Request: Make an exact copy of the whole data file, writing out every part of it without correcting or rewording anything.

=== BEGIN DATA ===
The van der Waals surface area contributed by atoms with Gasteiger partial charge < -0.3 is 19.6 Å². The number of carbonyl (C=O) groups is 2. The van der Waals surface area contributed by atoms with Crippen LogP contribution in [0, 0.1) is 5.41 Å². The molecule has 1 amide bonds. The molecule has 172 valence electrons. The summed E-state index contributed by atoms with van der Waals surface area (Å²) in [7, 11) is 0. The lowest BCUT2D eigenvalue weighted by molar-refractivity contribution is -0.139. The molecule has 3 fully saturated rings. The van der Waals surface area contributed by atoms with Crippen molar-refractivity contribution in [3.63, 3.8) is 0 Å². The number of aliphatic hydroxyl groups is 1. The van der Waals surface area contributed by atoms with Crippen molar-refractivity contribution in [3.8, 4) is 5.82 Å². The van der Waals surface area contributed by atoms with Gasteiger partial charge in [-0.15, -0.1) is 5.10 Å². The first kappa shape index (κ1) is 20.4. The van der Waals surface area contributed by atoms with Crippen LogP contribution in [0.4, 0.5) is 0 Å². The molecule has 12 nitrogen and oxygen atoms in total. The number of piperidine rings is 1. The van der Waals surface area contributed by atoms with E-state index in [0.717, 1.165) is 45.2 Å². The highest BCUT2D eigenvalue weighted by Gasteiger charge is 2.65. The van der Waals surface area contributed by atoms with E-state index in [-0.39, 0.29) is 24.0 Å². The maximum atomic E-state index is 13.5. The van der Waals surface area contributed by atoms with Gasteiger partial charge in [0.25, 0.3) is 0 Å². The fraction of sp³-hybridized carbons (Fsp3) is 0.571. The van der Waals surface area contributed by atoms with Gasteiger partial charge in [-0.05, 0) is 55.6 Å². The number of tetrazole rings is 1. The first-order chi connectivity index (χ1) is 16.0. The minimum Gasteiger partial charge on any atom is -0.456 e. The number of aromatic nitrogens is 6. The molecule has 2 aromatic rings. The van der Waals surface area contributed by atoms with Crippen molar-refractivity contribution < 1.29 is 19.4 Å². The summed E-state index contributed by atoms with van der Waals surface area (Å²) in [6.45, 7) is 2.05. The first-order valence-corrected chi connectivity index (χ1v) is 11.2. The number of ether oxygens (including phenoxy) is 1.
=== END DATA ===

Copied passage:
The van der Waals surface area contributed by atoms with Gasteiger partial charge < -0.3 is 19.6 Å². The number of carbonyl (C=O) groups is 2. The van der Waals surface area contributed by atoms with Crippen LogP contribution in [0, 0.1) is 5.41 Å². The molecule has 1 amide bonds. The molecule has 172 valence electrons. The summed E-state index contributed by atoms with van der Waals surface area (Å²) in [7, 11) is 0. The lowest BCUT2D eigenvalue weighted by molar-refractivity contribution is -0.139. The molecule has 3 fully saturated rings. The van der Waals surface area contributed by atoms with Crippen molar-refractivity contribution in [3.63, 3.8) is 0 Å². The number of aliphatic hydroxyl groups is 1. The van der Waals surface area contributed by atoms with Crippen molar-refractivity contribution in [3.8, 4) is 5.82 Å². The van der Waals surface area contributed by atoms with Gasteiger partial charge in [-0.15, -0.1) is 5.10 Å². The first kappa shape index (κ1) is 20.4. The van der Waals surface area contributed by atoms with Crippen LogP contribution in [0.4, 0.5) is 0 Å². The molecule has 12 nitrogen and oxygen atoms in total. The number of piperidine rings is 1. The van der Waals surface area contributed by atoms with E-state index in [0.717, 1.165) is 45.2 Å². The highest BCUT2D eigenvalue weighted by Gasteiger charge is 2.65. The van der Waals surface area contributed by atoms with E-state index in [-0.39, 0.29) is 24.0 Å². The maximum atomic E-state index is 13.5. The van der Waals surface area contributed by atoms with Gasteiger partial charge in [0.25, 0.3) is 0 Å². The fraction of sp³-hybridized carbons (Fsp3) is 0.571. The van der Waals surface area contributed by atoms with Gasteiger partial charge in [-0.05, 0) is 55.6 Å². The number of tetrazole rings is 1. The first-order chi connectivity index (χ1) is 16.0. The minimum Gasteiger partial charge on any atom is -0.456 e. The number of aromatic nitrogens is 6. The molecule has 2 aromatic rings. The van der Waals surface area contributed by atoms with Crippen molar-refractivity contribution < 1.29 is 19.4 Å². The summed E-state index contributed by atoms with van der Waals surface area (Å²) in [6.45, 7) is 2.05. The first-order valence-corrected chi connectivity index (χ1v) is 11.2. The number of ether oxygens (including phenoxy) is 1.